Last week saw the pantomime of Colin Boyd's resignation from the post of Lord Advocate take up headlines in the press, provoked by some of the members of Scotland's legal profession who were busy whispering words in the ears of many that Scottish law was falling to bits .. because of the planned reforms put forward by the Scottish Executive .. one of those, unsurprisingly, being the Legal Profession & Legal Aid (Scotland) Bill.
So, was Boyd's departure the self-motivated resignation he claimed it to be ? or more of a well planned and cafefully orchestrated protest at reforms to the legal system, which the Law Society, Judiciary & Faculty of Advocates, all want to kill off ?
I believe it was the latter .. and it certainly gave those at the Law Society & Judiciary a 'well timed' chance to jump up & down in a frenzy claiming they were needed to keep the legal system on an even keel ... which they haven't been doing for the past 50 years ...
We were even treated to critisisms of the appointment of Elish Angiolini as the new Lord Advocate .. before the appointment had even been made .. with lawyers & even retired members of the judiciary running around at all hours of the day briefing journalists on the woes of not appointing a trusty member of the Faculty of Advocates to the position ... to follow in the vein of Colin Boyd QC & his predecessors. Even worse for some, was the fact the new appointment was to be a woman .. which allegedly drew scathing private remarks from some who should know better - who should even practice what they preach ...
In any case, now the fuss has died down, Ms Angiolini has spoken of her priorities ...the usual things we can expect .. but will she also look at the running of the Crown Office ?
For years, the Crown Office, full of lawyers itself of course, has turned a blind eye to corruption in the legal profession ... putting off the public's pleads for criminal inquiries into crooked lawyers as a 'civil matter' ... and it has been extremely noticable over the years, that even those lawyers who have been convicted of criminal offences in trials .. have gotten off lightly compared with say, someone who wasn't a lawyer .. or fellow professional. Indeed, some of the Crown Office's own Procurator Fiscals ... lawyers themselves, have got off lightly in criminal cases against them when it has come to sexual offences, corruption .. and a lot more, and the Fiscals Service has a regulatory & complaints procedure which is just as corrupt as the Law Society of Scotland.
For those of us who have ever tried to get the Crown Office to investigate a complaint against a crooked lawyer .. the battle has often been an uphill one, with the inevitable result the Crown Office turns on the member of the public making the complaint .. and either sets the Police on them in an attempt to shut them up .. or has let the Law Society of Scotland know some things, on the side .. in an effort to discredit the complainant & save their fellow lawyer ... not a very pretty picture at all .. the Police & prosecution service being used to defend crooked lawyers against their comeupence, is it ?
I often wondered, for instance, why crooked lawyer Andrew Penman of Stormonth Darling Solicitors and Estate Agents, Kelso didn't get arrested & prosecuted for fiddling & deceiving the Inland Revenue & conducting a fraudulent deception of a Bank .. after all, it was all in the Law Society of Scotland report on what he did .. and just how crooked he was .. but .. no criminal prosecution, of someone who has obviously been engaged in criminal acts (and in how many other undiscovered cases ?) ..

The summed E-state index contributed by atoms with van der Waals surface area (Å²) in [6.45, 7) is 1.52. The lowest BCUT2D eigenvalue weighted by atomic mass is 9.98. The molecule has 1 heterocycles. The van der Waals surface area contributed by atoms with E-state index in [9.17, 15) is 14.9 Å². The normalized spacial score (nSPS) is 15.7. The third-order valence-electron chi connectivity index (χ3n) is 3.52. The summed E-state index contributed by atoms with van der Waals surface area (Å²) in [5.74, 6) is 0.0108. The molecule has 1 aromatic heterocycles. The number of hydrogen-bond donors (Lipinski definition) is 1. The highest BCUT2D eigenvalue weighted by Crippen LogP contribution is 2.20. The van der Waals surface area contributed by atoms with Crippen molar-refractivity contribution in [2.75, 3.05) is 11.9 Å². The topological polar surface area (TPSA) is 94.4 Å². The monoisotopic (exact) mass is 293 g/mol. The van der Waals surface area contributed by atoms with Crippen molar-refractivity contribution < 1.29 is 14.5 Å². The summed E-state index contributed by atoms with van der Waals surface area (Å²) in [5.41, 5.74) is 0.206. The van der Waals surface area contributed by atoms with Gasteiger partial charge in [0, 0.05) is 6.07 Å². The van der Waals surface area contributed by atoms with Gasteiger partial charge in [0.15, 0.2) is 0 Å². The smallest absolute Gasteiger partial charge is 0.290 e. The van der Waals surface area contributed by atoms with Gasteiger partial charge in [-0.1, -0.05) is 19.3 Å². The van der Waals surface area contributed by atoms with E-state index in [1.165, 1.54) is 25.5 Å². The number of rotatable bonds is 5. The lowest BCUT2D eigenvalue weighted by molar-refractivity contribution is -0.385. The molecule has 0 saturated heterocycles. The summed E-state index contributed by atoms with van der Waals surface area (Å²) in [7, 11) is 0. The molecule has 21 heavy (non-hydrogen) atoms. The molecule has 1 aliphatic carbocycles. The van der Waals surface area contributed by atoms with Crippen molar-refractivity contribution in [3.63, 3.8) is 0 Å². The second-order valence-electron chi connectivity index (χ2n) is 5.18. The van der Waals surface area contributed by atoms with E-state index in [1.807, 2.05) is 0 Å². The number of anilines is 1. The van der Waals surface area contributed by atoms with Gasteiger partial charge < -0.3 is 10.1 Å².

Also, looking deeper into the actions of crooked Borders Accountant Norman Howitt of the equally crooked Borders firm of Welch & Co Accountants, Hawick & Galashiels , who also robbed & looted my family with the backing of their colleagues at the Institute of Chartered Accountants of Scotland
I wonder why Norman Howitt wasn't prosecutied in a criminal case for also deceiving the Inland Revenue .. a Bank .. and also even using the local Police to try and cover up the fact he had sold my late father's car to a close friend & business associate ? .. why no prosecution there then ? of two obvious crooks who should be behind bars ... and certainly not still working as a lawyer and an accountant ...The Lord Adocate knew all about it at the time, and so did Boyd .. but did nothing. Last time I looked, it was a crime to defraud or lie to the Inland Revenue .. or gain from a deception of a financial institution .. and well .. using the Police to cover up a crime itself, by providing false information ... well .. that would certainly be a crime too, wouldn't it ?
The truth though, is much worse of course .. as there are many like me in Scotland who tried to get the Crown Office to investigate crooked lawyers & their partners in crime ... but not one letter to successive Lord Advocates over all these years, by a wronged client of one of Scotland's glorious legal professionals has resulted in a successful prosecution & jail term. I wonder why ?
Was it that successive Lord Advocates were happy with this ? .. that doesn't say much for law & order then .. after all, a crime is a crime, no matter who it's committed by.
Will the new Lord Advocate change the policy of letting the white collar crooks off the hook .. just because they are members of the legal profession, or some other hallowed bastian of corruption which runs Scotland tehse days ?
I hope so, rather than just concentrating on the easier to get criminals in society to satisfy political spin & statistics used by the Executive to spin a yarn the prosecution service is doing it's job .. which it clearly isn't .. but the truth is, it's up to us, the victims & the public, to campaign .
To test the new Lord Advocate's resolve, a man from Dumfrieshire has lodged a complaint against Colin Boyd, in a matter which has seen allegations of evidence tampering by the Crown Office, alteration of writs in the Court of Session .. and even a recent favourable decision by the Information Commissioner, Kevin Dunion, in favour of the complainant who had apparently been wilfully obstructed by his local Police force in FOI disclosure requests, which you can read about here ; Here
In the light of the Information Commissioner's decision for Mr James Duff in his case, I would actively encourage anyone who has made a complaint against a member of the legal profession, which has resulted in the use of the Police to threaten or harrass them .. to make a similar FOI request to their Police Force as Mr Duff did ... and publish the results for all to see. I wonder how Ms Angiolini will handle these cases .. and the many more to come ?